Can You Invest in a SAFE Through an RRSP or TFSA?
We have been fielding numerous questions lately about whether or not a SAFE can be a qualified investment for an RRSP or a TFSA.
A SAFE (“simple agreement for future equity”) is a relatively new investment vehicle for parties wishing to invest in start-up companies. Generally, a SAFE would typically have the following features (or some variation of the following features), but the terms are generally tailored to meet the requirements of the parties:
- A fixed amount is invested (the “Purchase Amount”) in return for the future grant of equity;
- Equity will be granted to the SAFE holder on the earlier of a round of preferred stock financing (either at or without a discount to the round) or an exit (either at or without a discount to the value per common share paid in the exit)
- The holder may receive cash in lieu of their equity award in the event of an exit, and will receive cash payment of up to the Purchase Amount should the company dissolve or wind up before the occurrence of either a financing round or an exit.
- On dissolution, the repayment of the Purchase Amount to SAFE holders notionally ranks behind all debt of the company but ahead of any payment to equity holders.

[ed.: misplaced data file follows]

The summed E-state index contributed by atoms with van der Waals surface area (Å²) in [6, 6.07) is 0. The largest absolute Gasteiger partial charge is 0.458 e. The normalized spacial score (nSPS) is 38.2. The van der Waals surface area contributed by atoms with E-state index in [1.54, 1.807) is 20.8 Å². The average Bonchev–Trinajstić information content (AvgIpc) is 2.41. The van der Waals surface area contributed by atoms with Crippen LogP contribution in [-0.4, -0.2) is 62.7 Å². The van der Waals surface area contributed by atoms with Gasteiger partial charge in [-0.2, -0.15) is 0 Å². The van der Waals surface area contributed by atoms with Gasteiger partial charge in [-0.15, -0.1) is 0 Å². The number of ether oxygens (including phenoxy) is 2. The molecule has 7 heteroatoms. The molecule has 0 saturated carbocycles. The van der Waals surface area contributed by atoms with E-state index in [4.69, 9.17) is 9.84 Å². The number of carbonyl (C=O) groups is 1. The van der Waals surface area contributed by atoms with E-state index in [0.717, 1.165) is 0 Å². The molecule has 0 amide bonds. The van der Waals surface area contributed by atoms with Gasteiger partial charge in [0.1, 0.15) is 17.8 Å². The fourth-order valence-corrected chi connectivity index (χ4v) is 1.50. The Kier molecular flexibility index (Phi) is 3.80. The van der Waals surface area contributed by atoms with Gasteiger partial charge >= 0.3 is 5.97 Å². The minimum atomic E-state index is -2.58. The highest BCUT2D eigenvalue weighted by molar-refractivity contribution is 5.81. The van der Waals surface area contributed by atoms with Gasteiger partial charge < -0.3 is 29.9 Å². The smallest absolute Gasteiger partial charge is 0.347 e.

The short answer is that we don’t know for certain whether a SAFE is or is not a qualified investment for RRSPs and TFSAs because we can’t know for certain how the tax authorities will view a SAFE.
Although a SAFE looks a lot like a warrant, which is typically a qualified investment for RRSPs or TFSAs, we can’t find any mention of SAFEs or SAFE-like instruments in any discussion by the CRA. As a result, it is unclear whether the CRA would take a similar view. In particular, the CRA may take the view that a SAFE is more akin to a debt instrument in a private company, which is not a qualified investment for TFSAs or RRSPs.
Because it is not clear how the CRA would view a SAFE, it would be difficult to provide a legal opinion to an institution confirming that a SAFE is a qualified investment, which institutions typically require in order to allow RRSPs or TFSAs to invest in a SAFE. Whether the CRA will issue any guidance on this in the future remains to be seen. We will be sure to provide an update if they do.
Investing in private company shares (directly, or by way of a SAFE), may not be advisable in any event. We have previously blogged on why investing in private company shares in a registered account (such as an RRSP or TFSA) may not be the most efficient tax plan. In addition to the concerns outlined in the previous post, the company will now have an institutional shareholder that it has to chase for approvals for future transactions requiring shareholder approval, which may impede the company’s ability to act quickly on financing opportunities.